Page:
Some problems with the Canadian contemporary art market

Had a beer with a commercial, independent gallery owner last night. We talked about some of the realities of the local and national arts economy. We both based our opinions on the fact there are fantastic artists and curators in Canada. With our combined experience and bitterness, here is a brief list of some of the key points:

10. A large population base is the single greatest challenge for the visual arts economy. It is simply a game of numbers and Canada, as a whole and its cities do not have enough people for meaningful sustainment in a “free-market” model.

9. There are no industries in Canada that are “free-market”. They are all subsidized by government in one way or another. Anyone who tells you differently is not to be trusted at their word. Public support of Canadian culture, as opposed to buying an Ikea “art” or mass-produced decorative crap from another country is, is important and valuable. As my friend said “People don’t realize what the have until it’s gone.”

8. Sadly, most painters and non-public galleries must vigorously tap into the American market and attend many international art fairs to turn a profit.

7. Though there is a market for mid-range (50k) work, it is young professionals in condos that drive this and that is a very limited market with a definite end in site.

6. Most professionals, i.e. lawyers, simply prefer a larger flatscreen TV or the next generation of their car to buying art. The blame for this lack of meaningful intellectual engagement can be traced to our shift in education from free and liberal to expensive and business oriented. Canadians are now, more than they ever were, shallow consumers.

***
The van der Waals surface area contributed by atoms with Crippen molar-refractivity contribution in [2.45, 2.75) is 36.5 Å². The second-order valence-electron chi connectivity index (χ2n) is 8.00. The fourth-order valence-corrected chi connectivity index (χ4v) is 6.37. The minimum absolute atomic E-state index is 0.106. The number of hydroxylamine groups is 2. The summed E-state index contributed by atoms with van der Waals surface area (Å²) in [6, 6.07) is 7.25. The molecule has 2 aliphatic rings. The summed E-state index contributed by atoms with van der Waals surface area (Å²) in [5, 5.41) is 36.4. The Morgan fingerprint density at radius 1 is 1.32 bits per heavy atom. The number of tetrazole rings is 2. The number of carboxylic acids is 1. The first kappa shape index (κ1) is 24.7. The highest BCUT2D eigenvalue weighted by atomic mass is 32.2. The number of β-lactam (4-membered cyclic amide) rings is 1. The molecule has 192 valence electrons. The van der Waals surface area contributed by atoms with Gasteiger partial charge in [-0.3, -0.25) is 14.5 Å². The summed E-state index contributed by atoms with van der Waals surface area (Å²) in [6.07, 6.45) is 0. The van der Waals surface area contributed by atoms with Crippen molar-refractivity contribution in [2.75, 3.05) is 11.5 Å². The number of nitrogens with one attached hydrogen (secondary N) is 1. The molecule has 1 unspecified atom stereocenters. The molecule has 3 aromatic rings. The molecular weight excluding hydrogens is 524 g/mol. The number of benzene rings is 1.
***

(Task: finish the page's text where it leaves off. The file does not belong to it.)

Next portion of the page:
5. There is a bias among most Canadians that art is recreation, a hobby that best fits as a column in the parks & recreation budget of a city. There is no real understanding of the significant and positive impact of the arts to the economy.

4. The critical and media community that supports the arts in Canada is  small and insular. It is so small and thin-skinned that there is no tolerance for genuine criticism. What results is a herd mentality of supporting the already successful and the emerging as anointed by others with money and status – common in the art world, but especially the norm in Canada. A neat trick to observe is how some artists who keep getting reviews are already collected by the reviewer.

3. Life as a public artist is full of compromises and uncertainty. A public artist borders on the decorative.

2. Art that is graphically pleasing, as a first impression, sells well.

1. Most successful galleries are located in buildings owned by the family of the galleriest. Most successful artists are financially backed by their wealthy family. In the end, counter-intuitively, this is the opposite intended effect of the merit system and a total free market system would create an environment where this would be the only way to succeed.

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